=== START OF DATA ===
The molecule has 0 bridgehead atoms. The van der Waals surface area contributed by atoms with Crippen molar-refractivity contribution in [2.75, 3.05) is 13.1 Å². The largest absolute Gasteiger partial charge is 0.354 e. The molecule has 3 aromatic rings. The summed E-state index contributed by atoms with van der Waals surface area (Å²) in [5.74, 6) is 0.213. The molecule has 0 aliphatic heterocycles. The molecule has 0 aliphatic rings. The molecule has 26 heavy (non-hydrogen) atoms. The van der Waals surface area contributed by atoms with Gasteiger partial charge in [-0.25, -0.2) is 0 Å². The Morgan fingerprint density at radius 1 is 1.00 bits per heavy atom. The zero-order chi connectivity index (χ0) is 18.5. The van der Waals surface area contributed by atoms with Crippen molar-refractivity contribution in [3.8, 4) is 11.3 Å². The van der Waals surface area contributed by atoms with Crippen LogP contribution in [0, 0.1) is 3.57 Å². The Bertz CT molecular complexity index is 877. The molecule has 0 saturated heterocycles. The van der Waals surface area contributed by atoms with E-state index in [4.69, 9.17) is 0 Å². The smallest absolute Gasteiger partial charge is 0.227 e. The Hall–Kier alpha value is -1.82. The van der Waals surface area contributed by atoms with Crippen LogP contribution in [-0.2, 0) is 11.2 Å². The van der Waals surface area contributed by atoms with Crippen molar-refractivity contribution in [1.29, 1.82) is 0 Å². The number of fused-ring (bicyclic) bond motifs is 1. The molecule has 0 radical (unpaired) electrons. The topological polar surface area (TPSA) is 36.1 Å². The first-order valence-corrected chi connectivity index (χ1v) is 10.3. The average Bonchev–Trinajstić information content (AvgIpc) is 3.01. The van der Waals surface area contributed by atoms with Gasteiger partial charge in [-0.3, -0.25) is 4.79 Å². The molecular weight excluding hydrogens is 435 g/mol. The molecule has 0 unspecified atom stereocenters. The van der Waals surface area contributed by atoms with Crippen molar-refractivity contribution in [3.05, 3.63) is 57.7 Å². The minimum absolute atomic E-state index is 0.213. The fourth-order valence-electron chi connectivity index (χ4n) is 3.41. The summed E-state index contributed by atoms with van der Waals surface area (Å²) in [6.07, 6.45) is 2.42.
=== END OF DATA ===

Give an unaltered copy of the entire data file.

The molecule has 0 bridgehead atoms. The van der Waals surface area contributed by atoms with Crippen molar-refractivity contribution in [2.75, 3.05) is 13.1 Å². The largest absolute Gasteiger partial charge is 0.354 e. The molecule has 3 aromatic rings. The summed E-state index contributed by atoms with van der Waals surface area (Å²) in [5.74, 6) is 0.213. The molecule has 0 aliphatic heterocycles. The molecule has 0 aliphatic rings. The molecule has 26 heavy (non-hydrogen) atoms. The van der Waals surface area contributed by atoms with Gasteiger partial charge in [-0.25, -0.2) is 0 Å². The Morgan fingerprint density at radius 1 is 1.00 bits per heavy atom. The zero-order chi connectivity index (χ0) is 18.5. The van der Waals surface area contributed by atoms with Crippen molar-refractivity contribution in [3.8, 4) is 11.3 Å². The van der Waals surface area contributed by atoms with Crippen LogP contribution in [0, 0.1) is 3.57 Å². The Bertz CT molecular complexity index is 877. The molecule has 0 saturated heterocycles. The van der Waals surface area contributed by atoms with E-state index in [4.69, 9.17) is 0 Å². The smallest absolute Gasteiger partial charge is 0.227 e. The Hall–Kier alpha value is -1.82. The van der Waals surface area contributed by atoms with Crippen LogP contribution in [-0.2, 0) is 11.2 Å². The van der Waals surface area contributed by atoms with Crippen molar-refractivity contribution in [1.29, 1.82) is 0 Å². The number of fused-ring (bicyclic) bond motifs is 1. The molecule has 0 radical (unpaired) electrons. The topological polar surface area (TPSA) is 36.1 Å². The first-order valence-corrected chi connectivity index (χ1v) is 10.3. The average Bonchev–Trinajstić information content (AvgIpc) is 3.01. The van der Waals surface area contributed by atoms with Gasteiger partial charge in [-0.3, -0.25) is 4.79 Å². The molecular weight excluding hydrogens is 435 g/mol. The molecule has 0 unspecified atom stereocenters. The van der Waals surface area contributed by atoms with Crippen molar-refractivity contribution in [3.05, 3.63) is 57.7 Å². The minimum absolute atomic E-state index is 0.213. The fourth-order valence-electron chi connectivity index (χ4n) is 3.41. The summed E-state index contributed by atoms with van der Waals surface area (Å²) in [6.07, 6.45) is 2.42.